Update: the bar is no longer open to public.
I pick up a delicate Bordeaux wine glass and bring it close to my face. However, instead of taking a sip, I inhale deeply and lose myself in the banana jam redolent sweetness of the prized jasmin de Grasse. The rose walls are lined with shelves of liquid filled bottles and the counter is graced with the silver martini shaker, however despite the illusion, I am not at a bar. At least, this place does not serve alcoholic cocktails for internal consumption. Instead, the glasses are especially made for fragrance testing by Henry de Monclin, and the traditional perfumery bottles on the shelves contain 200 of the finest raw materials and essential oils. Mme. Catherine Saudubray tending the bar has a degree from ISIPCA, the most prestigious perfumery school in the world, and as she gracefully threads paper strips dipped in various absolutes through the upturned Monclins, she narrates the history of the house, interspersing it with the absorbing comments on the materials I am smelling. …
Among the most fascinating perfumeries in Paris, Jean Patou certainly ranks highly. In contrast to the large and gilded Guerlain flagship at 68, Champs Elysees or the dark and mysterious Serge Lutens shrine, the store located under the arches of rue de Castiglioni has the intimate and laidback atmosphere. The boutique is undeniably luxurious, with its mother-of-pearl painted fixtures recalling the whiteness of jasmine petals, and the pink elements of décor serving as homage to Jean Patou’s favourite flower, rosa centifolia, a flower that blossoms in every single of Jean Patou fragrances.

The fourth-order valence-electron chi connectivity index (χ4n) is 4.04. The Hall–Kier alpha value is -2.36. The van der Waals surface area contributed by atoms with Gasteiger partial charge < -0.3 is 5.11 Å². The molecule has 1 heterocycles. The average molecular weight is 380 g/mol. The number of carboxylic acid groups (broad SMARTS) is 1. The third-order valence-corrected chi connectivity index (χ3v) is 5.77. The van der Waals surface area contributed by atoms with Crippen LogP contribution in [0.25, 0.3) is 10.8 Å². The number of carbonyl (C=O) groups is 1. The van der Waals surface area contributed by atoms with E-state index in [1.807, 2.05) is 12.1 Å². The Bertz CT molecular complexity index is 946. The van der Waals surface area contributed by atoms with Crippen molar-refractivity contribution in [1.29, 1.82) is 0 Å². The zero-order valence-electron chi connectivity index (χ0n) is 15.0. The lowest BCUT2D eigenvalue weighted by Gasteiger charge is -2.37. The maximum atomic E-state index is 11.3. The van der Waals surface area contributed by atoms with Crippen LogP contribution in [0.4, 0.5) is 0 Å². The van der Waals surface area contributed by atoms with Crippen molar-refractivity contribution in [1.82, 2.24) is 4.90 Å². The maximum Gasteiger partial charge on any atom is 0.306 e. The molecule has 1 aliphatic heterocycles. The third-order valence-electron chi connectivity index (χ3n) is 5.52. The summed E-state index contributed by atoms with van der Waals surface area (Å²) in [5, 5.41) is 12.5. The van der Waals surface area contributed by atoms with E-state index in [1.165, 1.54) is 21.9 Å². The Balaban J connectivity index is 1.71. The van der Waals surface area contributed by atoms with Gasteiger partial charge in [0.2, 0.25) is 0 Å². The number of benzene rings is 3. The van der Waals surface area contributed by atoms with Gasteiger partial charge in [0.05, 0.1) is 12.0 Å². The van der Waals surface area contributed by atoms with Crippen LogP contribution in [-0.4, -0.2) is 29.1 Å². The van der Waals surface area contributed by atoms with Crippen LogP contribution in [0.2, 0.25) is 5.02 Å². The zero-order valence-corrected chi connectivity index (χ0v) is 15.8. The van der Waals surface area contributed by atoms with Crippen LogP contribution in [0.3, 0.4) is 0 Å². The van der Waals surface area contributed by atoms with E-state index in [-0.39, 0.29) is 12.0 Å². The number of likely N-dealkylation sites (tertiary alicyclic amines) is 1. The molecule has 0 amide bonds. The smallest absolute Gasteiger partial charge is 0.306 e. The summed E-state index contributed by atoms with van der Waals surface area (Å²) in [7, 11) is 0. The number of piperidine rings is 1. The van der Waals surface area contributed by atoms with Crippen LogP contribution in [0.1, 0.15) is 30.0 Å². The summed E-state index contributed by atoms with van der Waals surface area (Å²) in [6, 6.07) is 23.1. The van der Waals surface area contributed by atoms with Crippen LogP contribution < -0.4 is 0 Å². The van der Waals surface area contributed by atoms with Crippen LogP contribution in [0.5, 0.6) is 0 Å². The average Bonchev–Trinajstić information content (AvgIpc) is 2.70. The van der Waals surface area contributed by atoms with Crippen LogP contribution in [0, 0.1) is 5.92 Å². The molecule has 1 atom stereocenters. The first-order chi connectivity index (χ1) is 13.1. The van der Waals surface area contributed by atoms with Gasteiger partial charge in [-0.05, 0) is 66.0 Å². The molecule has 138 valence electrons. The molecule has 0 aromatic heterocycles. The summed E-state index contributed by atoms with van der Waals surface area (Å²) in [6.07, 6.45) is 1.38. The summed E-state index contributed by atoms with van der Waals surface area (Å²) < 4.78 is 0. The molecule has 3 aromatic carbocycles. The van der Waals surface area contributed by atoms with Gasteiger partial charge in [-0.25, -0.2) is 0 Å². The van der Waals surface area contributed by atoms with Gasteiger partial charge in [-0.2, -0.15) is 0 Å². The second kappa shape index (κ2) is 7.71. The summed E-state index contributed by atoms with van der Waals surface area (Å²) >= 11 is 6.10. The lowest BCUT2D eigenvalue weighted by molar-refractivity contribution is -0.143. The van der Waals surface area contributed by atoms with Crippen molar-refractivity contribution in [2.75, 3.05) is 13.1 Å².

The ground floor of the boutique houses the perfume collection, which at present consists of Joy, 1000, Sublime, Enjoy and Sira des Indes. The vials with the raw materials particular to a specific fragrance are within a reach. The rose de mai and jasmin de Grass flank Joy, while the blackcurrant bud absolute is placed near the amethyste bottle of Enjoy. Testing the familiar classics, I linger in the opalescent glow emanating from the perfume columns. The ambery wave of Sublime unfolds gently in one Monclin, while 1000 plays out its seductively elegant melody in another. Created by Jean Kerléo, who was the Patou nose for thirty years (1967-1997), these are the compositions that exemplify opulence. Just consider 1000, a composition that lets the leathery apricots of osmanthus spill voluptuously onto the civet and iris base.